As you say, some see what might be going on in the brainstem as a form of consciousness.

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        • “How do you find something when you don’t have a clear idea what it is?”

          That is the difficulty. I actually think it’s misleading to use the word “consciousness” without qualification. Are we talking about self aware consciousness, primary consciousness, affect consciousness, exteroceptive consciousness, wakefulness, or something else? People sometimes get impatient when I qualify the term. They only want to talk about “real” consciousness, usually the one matching their favorite definition.

          What we can say is that the brainstem doesn’t include the type of consciousness available for self report.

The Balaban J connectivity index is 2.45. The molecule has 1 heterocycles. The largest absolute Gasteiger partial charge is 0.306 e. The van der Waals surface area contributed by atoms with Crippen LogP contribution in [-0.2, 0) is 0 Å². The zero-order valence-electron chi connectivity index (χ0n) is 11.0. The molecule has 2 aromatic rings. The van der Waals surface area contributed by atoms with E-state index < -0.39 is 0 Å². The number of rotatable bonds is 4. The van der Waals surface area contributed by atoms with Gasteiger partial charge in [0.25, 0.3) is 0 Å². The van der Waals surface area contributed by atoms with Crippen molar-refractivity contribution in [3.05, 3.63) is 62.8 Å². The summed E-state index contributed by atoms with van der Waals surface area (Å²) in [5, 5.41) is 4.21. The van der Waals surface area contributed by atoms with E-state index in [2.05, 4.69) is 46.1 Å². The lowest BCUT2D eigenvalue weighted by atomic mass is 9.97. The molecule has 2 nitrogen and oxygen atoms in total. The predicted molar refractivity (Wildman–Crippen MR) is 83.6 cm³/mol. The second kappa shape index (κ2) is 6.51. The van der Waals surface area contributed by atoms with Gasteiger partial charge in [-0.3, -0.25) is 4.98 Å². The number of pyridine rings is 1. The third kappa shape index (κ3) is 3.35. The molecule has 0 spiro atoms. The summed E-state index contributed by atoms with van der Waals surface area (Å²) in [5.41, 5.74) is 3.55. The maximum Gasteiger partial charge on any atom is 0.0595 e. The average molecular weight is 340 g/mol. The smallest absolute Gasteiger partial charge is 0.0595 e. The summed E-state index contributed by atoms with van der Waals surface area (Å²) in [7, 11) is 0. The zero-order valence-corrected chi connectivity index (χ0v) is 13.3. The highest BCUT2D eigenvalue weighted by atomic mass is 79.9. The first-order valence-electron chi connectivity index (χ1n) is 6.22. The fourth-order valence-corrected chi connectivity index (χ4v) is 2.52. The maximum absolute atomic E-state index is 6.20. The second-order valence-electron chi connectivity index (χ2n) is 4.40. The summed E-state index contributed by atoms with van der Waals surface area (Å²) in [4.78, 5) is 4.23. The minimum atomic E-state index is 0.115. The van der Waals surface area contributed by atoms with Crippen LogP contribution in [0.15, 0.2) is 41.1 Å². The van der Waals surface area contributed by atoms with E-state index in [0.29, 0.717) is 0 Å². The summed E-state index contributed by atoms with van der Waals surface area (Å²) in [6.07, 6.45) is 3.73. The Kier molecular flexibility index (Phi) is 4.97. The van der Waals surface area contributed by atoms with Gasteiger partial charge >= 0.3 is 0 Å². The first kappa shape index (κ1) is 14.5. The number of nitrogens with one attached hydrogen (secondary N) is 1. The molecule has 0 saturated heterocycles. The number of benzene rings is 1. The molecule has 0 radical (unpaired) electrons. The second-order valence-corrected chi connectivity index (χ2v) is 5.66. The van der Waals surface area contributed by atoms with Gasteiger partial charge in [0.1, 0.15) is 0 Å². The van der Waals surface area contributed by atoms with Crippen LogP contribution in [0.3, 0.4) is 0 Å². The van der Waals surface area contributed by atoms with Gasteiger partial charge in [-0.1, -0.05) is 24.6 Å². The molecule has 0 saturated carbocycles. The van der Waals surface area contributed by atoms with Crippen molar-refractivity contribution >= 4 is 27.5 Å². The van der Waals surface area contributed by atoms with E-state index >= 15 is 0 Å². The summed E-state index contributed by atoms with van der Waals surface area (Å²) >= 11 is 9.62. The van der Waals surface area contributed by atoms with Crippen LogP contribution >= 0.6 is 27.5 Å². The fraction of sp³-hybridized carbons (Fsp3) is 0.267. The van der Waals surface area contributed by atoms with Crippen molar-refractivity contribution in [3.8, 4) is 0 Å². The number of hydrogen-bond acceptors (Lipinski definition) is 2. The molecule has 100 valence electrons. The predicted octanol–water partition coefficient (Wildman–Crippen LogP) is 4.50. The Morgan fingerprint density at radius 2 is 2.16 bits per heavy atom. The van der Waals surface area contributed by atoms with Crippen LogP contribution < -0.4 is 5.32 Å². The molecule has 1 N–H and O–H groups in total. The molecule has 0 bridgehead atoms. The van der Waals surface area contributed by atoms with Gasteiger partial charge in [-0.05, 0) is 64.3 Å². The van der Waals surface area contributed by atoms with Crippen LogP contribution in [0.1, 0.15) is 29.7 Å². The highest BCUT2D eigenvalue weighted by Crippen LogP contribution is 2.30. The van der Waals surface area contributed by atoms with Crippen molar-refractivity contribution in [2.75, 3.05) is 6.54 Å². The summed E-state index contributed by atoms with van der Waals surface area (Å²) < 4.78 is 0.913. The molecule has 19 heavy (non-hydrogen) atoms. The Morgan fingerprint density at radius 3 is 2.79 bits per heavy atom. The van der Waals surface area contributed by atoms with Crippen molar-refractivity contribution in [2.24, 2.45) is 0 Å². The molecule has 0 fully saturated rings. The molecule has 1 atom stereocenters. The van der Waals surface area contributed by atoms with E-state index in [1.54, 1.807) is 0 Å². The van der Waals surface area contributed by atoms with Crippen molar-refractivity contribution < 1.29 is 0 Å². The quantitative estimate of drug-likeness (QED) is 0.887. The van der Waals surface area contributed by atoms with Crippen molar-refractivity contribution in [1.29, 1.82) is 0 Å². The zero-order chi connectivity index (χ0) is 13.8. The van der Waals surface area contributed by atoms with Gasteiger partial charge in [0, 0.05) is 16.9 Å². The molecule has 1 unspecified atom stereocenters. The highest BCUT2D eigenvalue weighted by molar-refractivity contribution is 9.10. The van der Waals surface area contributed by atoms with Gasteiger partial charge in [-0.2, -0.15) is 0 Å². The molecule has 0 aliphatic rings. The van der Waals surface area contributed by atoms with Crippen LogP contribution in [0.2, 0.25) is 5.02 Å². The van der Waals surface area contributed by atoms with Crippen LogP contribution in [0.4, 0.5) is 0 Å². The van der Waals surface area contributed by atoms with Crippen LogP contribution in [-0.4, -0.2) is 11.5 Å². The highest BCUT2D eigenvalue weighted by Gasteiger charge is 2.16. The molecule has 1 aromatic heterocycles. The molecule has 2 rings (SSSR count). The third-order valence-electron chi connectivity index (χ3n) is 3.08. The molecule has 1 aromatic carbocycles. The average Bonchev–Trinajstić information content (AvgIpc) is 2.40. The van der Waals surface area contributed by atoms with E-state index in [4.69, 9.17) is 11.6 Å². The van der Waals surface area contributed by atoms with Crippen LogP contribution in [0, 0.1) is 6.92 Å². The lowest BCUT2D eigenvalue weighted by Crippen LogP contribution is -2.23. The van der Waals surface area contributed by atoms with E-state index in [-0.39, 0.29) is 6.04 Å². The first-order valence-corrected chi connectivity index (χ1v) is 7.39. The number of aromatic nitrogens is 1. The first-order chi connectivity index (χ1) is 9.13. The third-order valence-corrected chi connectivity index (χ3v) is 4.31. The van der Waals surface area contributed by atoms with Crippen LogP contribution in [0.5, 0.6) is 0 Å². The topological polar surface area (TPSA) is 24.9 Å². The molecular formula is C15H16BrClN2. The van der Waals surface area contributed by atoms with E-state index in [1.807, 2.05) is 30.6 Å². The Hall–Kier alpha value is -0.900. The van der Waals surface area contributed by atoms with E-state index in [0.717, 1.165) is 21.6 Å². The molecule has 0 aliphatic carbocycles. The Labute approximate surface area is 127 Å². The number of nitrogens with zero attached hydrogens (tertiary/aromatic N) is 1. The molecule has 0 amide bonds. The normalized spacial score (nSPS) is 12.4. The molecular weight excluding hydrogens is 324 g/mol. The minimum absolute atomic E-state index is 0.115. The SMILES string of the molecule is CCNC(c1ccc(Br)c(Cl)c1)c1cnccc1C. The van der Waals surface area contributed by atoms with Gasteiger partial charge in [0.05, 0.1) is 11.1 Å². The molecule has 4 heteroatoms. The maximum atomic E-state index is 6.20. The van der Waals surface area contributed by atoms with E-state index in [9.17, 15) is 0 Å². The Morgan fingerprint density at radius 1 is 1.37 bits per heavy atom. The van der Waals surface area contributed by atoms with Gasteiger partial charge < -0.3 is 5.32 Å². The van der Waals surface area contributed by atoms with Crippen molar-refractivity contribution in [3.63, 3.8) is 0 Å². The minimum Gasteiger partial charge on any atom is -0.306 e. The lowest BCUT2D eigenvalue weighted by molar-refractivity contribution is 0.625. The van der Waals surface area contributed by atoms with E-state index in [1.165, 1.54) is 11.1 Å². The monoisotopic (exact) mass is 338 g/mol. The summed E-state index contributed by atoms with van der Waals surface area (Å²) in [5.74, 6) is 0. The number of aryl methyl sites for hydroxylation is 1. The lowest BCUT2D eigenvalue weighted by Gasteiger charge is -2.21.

Liked by 1 person

  3. James Cross says:

    Still assimilating the article, but I’m surprised I see no mention of V5.

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    • Sounds like you’re going through it much more carefully than I did. (I really just skimmed it.)

      From what I can see, they refer to V5 as MT (middle temporal) in the paper.

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      • James Cross says:

        Still not sure what to make of it.

        The claim seems to be: “Consciously perceived location emerges in anterior areas beyond the visual cortex.”

        So it seems limited to location not more broadly.

        Numerous studies seem to suggest NCCs in the visual cortex. A lot of them noted here:

        https://www.ncbi.nlm.nih.gov/pmc/articles/PMC2430003/

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        • James Cross says:

          That study also suggests correlations in the frontal regions too.

          “The most parsimonious account of currently available data is that the current contents of visual consciousness consist of a representation in primary visual cortex and ventral visual pathway corresponding to the attributes represented in consciousness, together with related activity in specific parietal (and perhaps) prefrontal structures.”